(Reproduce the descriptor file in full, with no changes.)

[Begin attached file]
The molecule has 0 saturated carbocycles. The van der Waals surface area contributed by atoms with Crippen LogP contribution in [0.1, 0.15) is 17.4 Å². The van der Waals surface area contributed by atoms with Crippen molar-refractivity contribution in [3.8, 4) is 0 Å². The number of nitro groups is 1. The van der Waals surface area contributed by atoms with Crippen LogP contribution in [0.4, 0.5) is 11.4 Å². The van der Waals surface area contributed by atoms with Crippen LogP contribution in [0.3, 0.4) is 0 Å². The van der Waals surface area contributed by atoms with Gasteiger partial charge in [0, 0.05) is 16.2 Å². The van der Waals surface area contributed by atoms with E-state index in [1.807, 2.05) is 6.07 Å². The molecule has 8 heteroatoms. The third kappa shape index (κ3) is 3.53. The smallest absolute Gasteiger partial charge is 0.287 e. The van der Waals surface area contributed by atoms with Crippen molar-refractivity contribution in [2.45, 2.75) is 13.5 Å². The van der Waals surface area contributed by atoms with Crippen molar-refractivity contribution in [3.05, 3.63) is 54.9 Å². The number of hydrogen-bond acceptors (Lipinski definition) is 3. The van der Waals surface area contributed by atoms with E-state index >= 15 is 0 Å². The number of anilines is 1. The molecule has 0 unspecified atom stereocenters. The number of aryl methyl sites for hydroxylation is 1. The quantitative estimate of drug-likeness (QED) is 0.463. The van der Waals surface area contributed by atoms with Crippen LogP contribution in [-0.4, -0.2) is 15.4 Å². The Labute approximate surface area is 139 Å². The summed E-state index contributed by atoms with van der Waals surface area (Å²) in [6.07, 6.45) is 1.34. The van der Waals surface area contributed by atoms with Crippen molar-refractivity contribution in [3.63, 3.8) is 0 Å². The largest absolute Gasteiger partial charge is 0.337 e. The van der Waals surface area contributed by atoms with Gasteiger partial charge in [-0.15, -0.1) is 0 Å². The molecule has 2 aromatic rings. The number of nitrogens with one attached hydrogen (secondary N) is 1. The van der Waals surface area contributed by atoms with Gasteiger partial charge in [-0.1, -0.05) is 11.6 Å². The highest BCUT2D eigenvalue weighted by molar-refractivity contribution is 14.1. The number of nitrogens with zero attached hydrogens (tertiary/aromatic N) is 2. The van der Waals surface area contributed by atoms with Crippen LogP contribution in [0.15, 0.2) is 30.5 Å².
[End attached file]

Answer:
The molecule has 0 saturated carbocycles. The van der Waals surface area contributed by atoms with Crippen LogP contribution in [0.1, 0.15) is 17.4 Å². The van der Waals surface area contributed by atoms with Crippen molar-refractivity contribution in [3.8, 4) is 0 Å². The number of nitro groups is 1. The van der Waals surface area contributed by atoms with Crippen LogP contribution in [0.4, 0.5) is 11.4 Å². The van der Waals surface area contributed by atoms with Crippen LogP contribution in [0.3, 0.4) is 0 Å². The van der Waals surface area contributed by atoms with Gasteiger partial charge in [0, 0.05) is 16.2 Å². The van der Waals surface area contributed by atoms with E-state index in [1.807, 2.05) is 6.07 Å². The molecule has 8 heteroatoms. The third kappa shape index (κ3) is 3.53. The smallest absolute Gasteiger partial charge is 0.287 e. The van der Waals surface area contributed by atoms with Crippen molar-refractivity contribution in [2.45, 2.75) is 13.5 Å². The van der Waals surface area contributed by atoms with Crippen molar-refractivity contribution in [3.05, 3.63) is 54.9 Å². The number of hydrogen-bond acceptors (Lipinski definition) is 3. The van der Waals surface area contributed by atoms with E-state index >= 15 is 0 Å². The number of anilines is 1. The molecule has 0 unspecified atom stereocenters. The number of aryl methyl sites for hydroxylation is 1. The quantitative estimate of drug-likeness (QED) is 0.463. The van der Waals surface area contributed by atoms with Crippen LogP contribution in [-0.4, -0.2) is 15.4 Å². The Labute approximate surface area is 139 Å². The summed E-state index contributed by atoms with van der Waals surface area (Å²) in [6.07, 6.45) is 1.34. The van der Waals surface area contributed by atoms with Crippen molar-refractivity contribution in [3.63, 3.8) is 0 Å². The largest absolute Gasteiger partial charge is 0.337 e. The van der Waals surface area contributed by atoms with Gasteiger partial charge in [-0.15, -0.1) is 0 Å². The molecule has 2 aromatic rings. The number of nitrogens with one attached hydrogen (secondary N) is 1. The van der Waals surface area contributed by atoms with Gasteiger partial charge in [-0.1, -0.05) is 11.6 Å². The highest BCUT2D eigenvalue weighted by molar-refractivity contribution is 14.1. The number of nitrogens with zero attached hydrogens (tertiary/aromatic N) is 2. The van der Waals surface area contributed by atoms with Crippen LogP contribution in [0.15, 0.2) is 30.5 Å².